3. Fifteen percent on habitat evaluation or habitat protection.
4. Fifteen percent on urban wildlife and urban wildlife habitat programs.
5. Five percent on environmental education.
B. All monies earned as interest on monies received pursuant to § 5-572 shall be spent only in the percentages and for the purposes described in subsection A of this section or for costs of administering the Arizona game and fish commission heritage fund in such amounts as determined by the Arizona game and fish commission.
C. On or before December 31, the commission shall submit its annual report to the president of the senate, the speaker of the house of representatives and the chairmen of the senate and house of representatives committees on natural resources and agriculture, or their successor committees, and shall provide a copy of this report to the secretary of state. The annual report shall include information on:
1. The amount of monies spent or encumbered in the fund during the preceding fiscal year and a summary of the projects, activities and expenditures relating to:
(a) Property acquisition, operation and maintenance.
(b) Identification, inventory, protection and management of sensitive habitat.
(c) Habitat evaluation and protection.
(d) Urban wildlife.
(e) Environmental education.
(f) Public access.
2. The number and location of parcels of property acquired during the preceding fiscal year.
3. For personal and real properties acquired with fund monies during the preceding fiscal year, the amount of property tax revenue paid to each taxing jurisdiction during the last full tax year prior to acquisition.
4. The amount of money spent from the fund during the preceding fiscal year for employee personal services.
5. The number of full-time employees employed in the preceding fiscal year in connection with property acquisition, including survey, appraisal and other related activities.
6. The total number of full-time employees employed in the preceding fiscal year for the programs listed in subsection A of this section.
7. A list of the grants awarded during the preceding fiscal year, including information on the recipients, purposes and amounts.
Addition approved election Nov. 6, 1990, eff. Nov. 26, 1990. Amended by Laws 1991, Ch. 42, § 1; Laws 1992, Ch. 111, § 1; Laws 1995, Ch. 203, § 1; Laws 1997, Ch. 16, § 1; Laws 1998, Ch. 52, § 7; Laws 2012, Ch. 297, § 11; Laws 2016, Ch. 224, § 1.
§ 17-298.01. Decennial performance audit
Beginning in 2001 and every tenth succeeding year thereafter, the auditor general shall conduct a performance audit, as defined in § 41-1278, of the programs and expenditures of the Arizona game and fish commission heritage fund pursuant to this article. The auditor general shall submit copies of the performance audit to the president of the senate, the speaker of the house of representatives and the chairmen of the senate and house of representatives committees on natural resources and agriculture, or their successor committees.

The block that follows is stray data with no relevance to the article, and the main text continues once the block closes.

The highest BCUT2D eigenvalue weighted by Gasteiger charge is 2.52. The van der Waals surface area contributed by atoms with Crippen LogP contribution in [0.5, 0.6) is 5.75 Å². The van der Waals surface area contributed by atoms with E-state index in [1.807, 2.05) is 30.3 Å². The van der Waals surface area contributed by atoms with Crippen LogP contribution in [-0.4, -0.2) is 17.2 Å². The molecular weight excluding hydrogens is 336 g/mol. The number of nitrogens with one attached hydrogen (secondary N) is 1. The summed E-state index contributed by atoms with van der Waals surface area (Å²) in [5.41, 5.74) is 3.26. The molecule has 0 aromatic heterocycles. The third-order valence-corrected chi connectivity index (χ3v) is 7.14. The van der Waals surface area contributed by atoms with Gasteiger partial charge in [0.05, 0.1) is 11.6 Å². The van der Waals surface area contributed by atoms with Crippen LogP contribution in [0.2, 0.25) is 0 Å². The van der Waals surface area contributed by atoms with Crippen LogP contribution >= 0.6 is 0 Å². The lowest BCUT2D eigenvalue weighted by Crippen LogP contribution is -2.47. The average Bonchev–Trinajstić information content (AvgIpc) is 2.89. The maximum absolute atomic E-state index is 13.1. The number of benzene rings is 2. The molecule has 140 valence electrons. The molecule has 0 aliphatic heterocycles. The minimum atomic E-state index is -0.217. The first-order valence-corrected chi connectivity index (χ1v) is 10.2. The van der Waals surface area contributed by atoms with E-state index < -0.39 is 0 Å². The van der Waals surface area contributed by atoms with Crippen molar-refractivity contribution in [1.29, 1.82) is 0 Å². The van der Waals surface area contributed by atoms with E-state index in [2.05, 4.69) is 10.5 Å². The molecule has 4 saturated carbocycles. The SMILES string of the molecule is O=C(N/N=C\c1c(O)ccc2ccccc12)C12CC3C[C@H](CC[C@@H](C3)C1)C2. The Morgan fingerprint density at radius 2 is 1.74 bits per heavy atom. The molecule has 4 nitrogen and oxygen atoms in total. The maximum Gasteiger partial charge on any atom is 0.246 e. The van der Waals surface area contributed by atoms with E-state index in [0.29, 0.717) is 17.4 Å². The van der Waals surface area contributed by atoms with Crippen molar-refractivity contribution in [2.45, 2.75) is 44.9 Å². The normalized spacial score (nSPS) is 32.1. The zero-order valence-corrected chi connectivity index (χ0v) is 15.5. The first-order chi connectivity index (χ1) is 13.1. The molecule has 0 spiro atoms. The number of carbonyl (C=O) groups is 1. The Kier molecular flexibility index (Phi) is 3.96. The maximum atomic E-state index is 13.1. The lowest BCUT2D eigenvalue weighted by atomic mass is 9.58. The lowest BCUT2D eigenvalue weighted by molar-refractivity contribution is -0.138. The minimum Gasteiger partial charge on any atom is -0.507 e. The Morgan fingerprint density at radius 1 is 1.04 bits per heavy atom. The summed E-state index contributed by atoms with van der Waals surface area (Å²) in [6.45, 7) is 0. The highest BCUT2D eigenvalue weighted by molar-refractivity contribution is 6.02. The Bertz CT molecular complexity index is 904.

Added by Laws 1997, Ch. 16, § 2.
Title 17. Game and Fish. Chapter 3. Taking and Handling of Wildlife. Article 1. General Regulations.
§ 17-314. Civil liability for illegally taking or wounding wildlife; recovery of damages
A. The commission or any officer charged with enforcement of the laws relating to game and fish, if so directed by the commission, may bring a civil action in the name of the state against any person unlawfully taking, wounding or killing, or unlawfully in possession of, any of the following wildlife, or part thereof, and seek to recover the following minimum sums as damage:
1. For each turkey or javelina ..................................... $ 500.00
2. For each bear, mountain lion, antelope or deer, other than
trophy ........................................................ $1,500.00
3. For each elk or eagle, other than trophy or endangered species .. $2,500.00
4. For each predatory, fur-bearing or nongame animal ............... $ 250.00
5. For each small game or aquatic wildlife animal .................. $ 50.00
6. For each trophy or endangered species animal .................... $8,000.00
B. No verdict or judgment recovered by the state in such action shall be for less than the sum fixed in this section. The minimum sum that the commission may seek to recover as damages from a person pursuant to this section may be doubled for a second verdict or judgment and tripled for a third verdict or judgment. The action for damages may be joined with an action for possession, and recovery had for the possession as well as the damages.
C. The pendency or determination of an action for damages or payment of a judgment, or the pendency or determination of a criminal prosecution for the same taking, wounding, killing or possession, is not a bar to the other, nor does either affect the right of seizure under any other provision of the laws relating to game and fish.
D. All monies recovered pursuant to this section shall be placed in the wildlife theft prevention fund.
Added as § 17-246 by Laws 1977, Ch. 78 § 1. Renumbered as § 17-314. Amended by Laws 1978, Ch. 185, § 1; Laws 1985, Ch. 51, § 2; Laws 2006, Ch. 238, § 6.